Sam Richardson and the gang howl up some laughs in this Indie take on a video game.
It’s not often I see an independent film based on a video game, and it’s not often I see one so smart and funny at the same time. Released by IFC Films, it’s hard to believe “Werewolves Within” is based on a video game, because it doesn’t follow the video game rules: it’s all action and special effects and less story. “Rampage,” “Resident Evil,” and “Mortal Kombat” all knew how to make some extra cash without being smart or inventive. This one, however, is presented in an awkwardly humorous nature that decides when it wants to be funny, when it wants to be scary, and when it wants to be somewhat nostalgic.
Sam Richardson has gained more attention with role on “Veep,” but I’ve enjoyed him in movies like “Good Boys,” “Spy,” and I thought he had some funny moments in the lamely conceived “Super Intelligence.” Now, with “Werewolves Within,” he’s taking on the lead role with his own comedic style and delivers with a certain kind of pace. I often think that today’s comedy actors (Charlie Day, Eric Andre, etc.) deserve better than they’re credited for, so a supporting comic relief actor deserves to take the lead every now and then. It’s proof they can’t always be the one to say one-liners or be the sidekicks.
Richardson plays a socially awkward and very nice ranger named Finn Wheeler, who arrives in a new Vermont town called “Beaverfield.” He was transferred there after being tricked into fishing without a permit, which got on social media. He’s also trying to make contact with his girlfriend, who tells him she needs some space. His new postal worker friend Cecily (Milana Vayntrub) isn’t convinced she needs a break from, and neither are we.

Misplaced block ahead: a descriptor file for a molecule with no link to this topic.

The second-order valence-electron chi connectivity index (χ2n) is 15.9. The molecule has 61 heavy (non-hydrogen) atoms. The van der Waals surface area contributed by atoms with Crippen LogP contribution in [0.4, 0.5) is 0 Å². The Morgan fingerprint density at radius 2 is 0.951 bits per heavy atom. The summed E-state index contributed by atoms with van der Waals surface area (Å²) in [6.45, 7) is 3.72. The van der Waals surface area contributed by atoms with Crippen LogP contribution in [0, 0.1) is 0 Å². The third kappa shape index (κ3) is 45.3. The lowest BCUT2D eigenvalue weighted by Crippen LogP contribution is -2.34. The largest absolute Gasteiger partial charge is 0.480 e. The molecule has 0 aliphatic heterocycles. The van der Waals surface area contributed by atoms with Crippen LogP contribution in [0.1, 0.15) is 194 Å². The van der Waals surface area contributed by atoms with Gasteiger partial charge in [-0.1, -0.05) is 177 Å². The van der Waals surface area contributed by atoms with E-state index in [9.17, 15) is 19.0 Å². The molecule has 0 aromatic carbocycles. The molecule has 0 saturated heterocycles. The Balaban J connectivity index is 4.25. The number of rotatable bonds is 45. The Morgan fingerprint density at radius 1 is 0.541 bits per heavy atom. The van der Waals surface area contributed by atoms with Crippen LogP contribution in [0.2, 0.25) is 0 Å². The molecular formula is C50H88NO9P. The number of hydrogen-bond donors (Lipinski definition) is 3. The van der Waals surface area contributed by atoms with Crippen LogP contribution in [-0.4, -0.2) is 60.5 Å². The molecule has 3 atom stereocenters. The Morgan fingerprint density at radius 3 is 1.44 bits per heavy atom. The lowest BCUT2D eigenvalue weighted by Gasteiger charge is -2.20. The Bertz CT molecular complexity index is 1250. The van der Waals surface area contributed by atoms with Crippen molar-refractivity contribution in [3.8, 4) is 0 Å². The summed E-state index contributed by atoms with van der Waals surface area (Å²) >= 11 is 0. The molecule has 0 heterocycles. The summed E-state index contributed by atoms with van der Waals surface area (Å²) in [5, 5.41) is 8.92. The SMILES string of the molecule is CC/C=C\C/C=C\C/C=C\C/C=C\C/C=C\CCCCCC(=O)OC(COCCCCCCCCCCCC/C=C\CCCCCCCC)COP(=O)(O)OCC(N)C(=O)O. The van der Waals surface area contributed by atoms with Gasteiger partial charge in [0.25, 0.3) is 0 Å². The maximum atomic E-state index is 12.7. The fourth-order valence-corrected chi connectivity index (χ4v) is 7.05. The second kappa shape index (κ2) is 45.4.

The town, however, ends up being attacked by a werewolf, who also cuts off their power and internet. We, the audience, know it’s a werwolf, but do the residents? Trapped in the main lodge, the town folks include a maple farming couple (Michaela Watkins and Michael Chernus), who loses her little dog to the creature; a Wolf detective (Rebecca Henderson), who has her lab equipment to see who the culprit is; a jerky couple (George Basil and Sarah Burns); an evil industrialist (Wayne Duvall); a skittish middle-aged woman (Catherine Curtin) who lost her husband to the beast; a flamboyantly gay couple (Harvey Guillen and Cheyenne Jackson), who both act like millionaires; and a hermit (Glenn Fleshler from “Joker”), who is asked by Finn and Cecily to track it. I wasn’t always able to read their aspects, but they do share their moments and perspectives, and are actually very funny.
When everyone learns that the attacker is not human and it could be one of them, they start to turn on one another. But before they decide to rip off “The Thing,” they decide to lock away all their guns until they find the real culprit. But most of people still have to get killed in that manner.
“Werewolves Within” is a movie that doesn’t snap to conclusions on who the real werewolf is, and relies on honesty and and levity to ease us in on the case. At times, we acknowledge not everyone is who they appear to be. They can either be too nice, too creepy, or too mean to not be a suspect, and it’s not supposed to be the main protagonist, but it does have fun trying to trick us into believing that would be a twist. It’s not always understandable in the twists and turns, but it’s whimsical the way director Josh Ruben leads the actors in those paths.
Richardson has the likability as the movie nice guy who gets a little mistreated but mans up. Vayntrub has her moments with her innocence, while Guillen (TV’s “What We Do in the Shadows”), Chernus, and Watkins are all hilariously wacky, and Fleshler does a nice job as a hermit who acts all creepy and dangerous. Matter of fact, they all deserve more credit than they’re usually given, and this movie is a chance for them to expand their horizons.
And as I finished watching this movie, I still wasn’t convinced this was a movie based on a video game, because it doesn’t act like one, and that’s refreshing. It’s supposed to act like an Indie with a sense of nostalgia, and on that level, it howls up a storm.
In Select Theaters This Friday
On Demand July 2